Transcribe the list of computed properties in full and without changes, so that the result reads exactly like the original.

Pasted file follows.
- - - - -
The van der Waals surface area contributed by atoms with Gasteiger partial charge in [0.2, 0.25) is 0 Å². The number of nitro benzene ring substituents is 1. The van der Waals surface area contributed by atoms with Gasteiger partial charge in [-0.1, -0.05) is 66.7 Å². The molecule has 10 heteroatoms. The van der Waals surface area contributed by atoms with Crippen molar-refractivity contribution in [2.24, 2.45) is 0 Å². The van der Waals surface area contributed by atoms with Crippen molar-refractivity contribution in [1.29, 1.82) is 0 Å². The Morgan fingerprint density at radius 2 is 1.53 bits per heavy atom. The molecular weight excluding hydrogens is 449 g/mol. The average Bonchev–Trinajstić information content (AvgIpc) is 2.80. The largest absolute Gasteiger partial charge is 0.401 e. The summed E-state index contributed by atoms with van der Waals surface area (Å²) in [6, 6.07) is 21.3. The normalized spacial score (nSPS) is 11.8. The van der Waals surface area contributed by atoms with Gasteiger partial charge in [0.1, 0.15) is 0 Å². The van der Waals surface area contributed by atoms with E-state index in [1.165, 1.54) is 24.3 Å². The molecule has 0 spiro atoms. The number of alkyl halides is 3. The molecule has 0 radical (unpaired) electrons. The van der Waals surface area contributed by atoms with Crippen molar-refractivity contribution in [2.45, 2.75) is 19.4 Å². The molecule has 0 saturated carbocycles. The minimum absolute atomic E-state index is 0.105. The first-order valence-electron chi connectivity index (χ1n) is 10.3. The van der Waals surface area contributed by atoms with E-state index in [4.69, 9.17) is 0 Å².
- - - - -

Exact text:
The van der Waals surface area contributed by atoms with Gasteiger partial charge in [0.2, 0.25) is 0 Å². The number of nitro benzene ring substituents is 1. The van der Waals surface area contributed by atoms with Gasteiger partial charge in [-0.1, -0.05) is 66.7 Å². The molecule has 10 heteroatoms. The van der Waals surface area contributed by atoms with Crippen molar-refractivity contribution in [2.24, 2.45) is 0 Å². The van der Waals surface area contributed by atoms with Crippen molar-refractivity contribution in [1.29, 1.82) is 0 Å². The Morgan fingerprint density at radius 2 is 1.53 bits per heavy atom. The molecular weight excluding hydrogens is 449 g/mol. The average Bonchev–Trinajstić information content (AvgIpc) is 2.80. The largest absolute Gasteiger partial charge is 0.401 e. The summed E-state index contributed by atoms with van der Waals surface area (Å²) in [6, 6.07) is 21.3. The normalized spacial score (nSPS) is 11.8. The van der Waals surface area contributed by atoms with Gasteiger partial charge in [0.1, 0.15) is 0 Å². The van der Waals surface area contributed by atoms with E-state index in [1.165, 1.54) is 24.3 Å². The molecule has 0 spiro atoms. The number of alkyl halides is 3. The molecule has 0 radical (unpaired) electrons. The van der Waals surface area contributed by atoms with Crippen molar-refractivity contribution in [2.45, 2.75) is 19.4 Å². The molecule has 0 saturated carbocycles. The minimum absolute atomic E-state index is 0.105. The first-order valence-electron chi connectivity index (χ1n) is 10.3. The van der Waals surface area contributed by atoms with E-state index in [4.69, 9.17) is 0 Å².